The teardown specialists at iFixit dismantled Google’s new Nexus 5X last week. Its use of modular components earned it a respectable repairability score of seven out of 10. Unfortunately, the same can’t be said about the company’s flagship handset, Huawei-built Nexus 6P.

The Nexus 6P’s unibody design means there are no obvious screws to start with; instead, they’re found under a plastic panel on the bottom of the rear panel that must be pried off with care. The glass panel at the top that encompasses the camera must also be removed to get at another screw before the front panel can be removed from its chassis.

Once free, the team found the phone’s battery stuck in place with plenty of adhesive. The good news is that they didn’t have to dig too deep to get to the power pack. The bad news is that it’s not easy to get to this point, a fact that will no doubt be magnified for the inexperienced attempting to pull off a repair job at home.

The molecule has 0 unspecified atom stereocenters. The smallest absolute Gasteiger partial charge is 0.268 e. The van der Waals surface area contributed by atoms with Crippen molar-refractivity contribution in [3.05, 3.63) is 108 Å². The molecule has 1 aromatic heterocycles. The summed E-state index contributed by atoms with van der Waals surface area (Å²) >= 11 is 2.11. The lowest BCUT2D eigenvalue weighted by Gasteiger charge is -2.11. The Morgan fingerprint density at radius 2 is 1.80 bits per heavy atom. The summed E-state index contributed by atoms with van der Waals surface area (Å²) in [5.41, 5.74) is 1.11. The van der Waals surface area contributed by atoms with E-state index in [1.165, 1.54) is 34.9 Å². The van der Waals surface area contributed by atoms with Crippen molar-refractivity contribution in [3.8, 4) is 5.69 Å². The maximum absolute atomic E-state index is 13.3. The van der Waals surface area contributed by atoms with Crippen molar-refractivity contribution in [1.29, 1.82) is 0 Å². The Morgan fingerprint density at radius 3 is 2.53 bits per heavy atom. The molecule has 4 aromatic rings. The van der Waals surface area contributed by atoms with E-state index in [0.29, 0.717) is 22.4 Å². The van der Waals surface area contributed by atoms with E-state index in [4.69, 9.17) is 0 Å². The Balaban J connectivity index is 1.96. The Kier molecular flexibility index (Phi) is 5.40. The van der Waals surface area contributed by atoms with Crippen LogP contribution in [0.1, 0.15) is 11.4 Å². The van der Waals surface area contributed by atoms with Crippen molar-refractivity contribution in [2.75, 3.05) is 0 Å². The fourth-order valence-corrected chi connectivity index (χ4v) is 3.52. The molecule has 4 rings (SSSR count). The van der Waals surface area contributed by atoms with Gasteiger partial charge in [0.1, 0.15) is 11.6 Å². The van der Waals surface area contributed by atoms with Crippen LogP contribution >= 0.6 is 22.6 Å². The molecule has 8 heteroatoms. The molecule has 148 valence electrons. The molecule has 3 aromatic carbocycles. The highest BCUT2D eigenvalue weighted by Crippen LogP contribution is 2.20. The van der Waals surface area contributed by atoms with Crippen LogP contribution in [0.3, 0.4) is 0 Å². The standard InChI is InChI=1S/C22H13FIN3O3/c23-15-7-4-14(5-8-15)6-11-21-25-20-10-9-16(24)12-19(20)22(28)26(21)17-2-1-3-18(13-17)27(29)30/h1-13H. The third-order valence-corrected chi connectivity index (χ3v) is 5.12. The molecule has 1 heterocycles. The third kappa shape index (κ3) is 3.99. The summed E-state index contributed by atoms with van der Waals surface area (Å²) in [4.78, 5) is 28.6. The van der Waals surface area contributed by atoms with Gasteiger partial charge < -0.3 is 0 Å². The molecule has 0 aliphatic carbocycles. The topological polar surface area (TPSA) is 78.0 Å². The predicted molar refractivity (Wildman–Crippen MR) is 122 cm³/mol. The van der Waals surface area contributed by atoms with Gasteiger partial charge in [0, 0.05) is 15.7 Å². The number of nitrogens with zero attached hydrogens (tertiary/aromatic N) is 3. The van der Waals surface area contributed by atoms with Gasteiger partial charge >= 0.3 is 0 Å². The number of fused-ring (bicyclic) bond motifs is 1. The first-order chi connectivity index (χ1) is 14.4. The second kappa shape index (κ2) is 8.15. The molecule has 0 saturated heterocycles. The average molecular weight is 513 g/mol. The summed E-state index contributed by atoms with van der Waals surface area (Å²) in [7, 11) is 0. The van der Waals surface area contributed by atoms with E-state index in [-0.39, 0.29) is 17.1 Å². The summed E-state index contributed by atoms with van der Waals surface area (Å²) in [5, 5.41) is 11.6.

There’s more good news as the USB port is mounted to a small and inexpensive daughterboard instead of being soldered to the mainboard. Aside from the peculiar square Nexus Imprint sensor, there weren’t really any other surprises to speak of.

All things considered, the Nexus 6P earned a repairability score of two out of 10 (the higher the score, the easier it is to repair). The handset received praise for having a solid external construction that improves durability and once the phone is open, replacing the battery shouldn’t be too difficult.

Getting inside without damaging the glass camera cover, however, is a real challenge. What’s more, the phone’s display can’t replaced without disassembling the entire device while Huawei’s use of strong adhesive on select components only makes things more difficult.

All images courtesy iFixit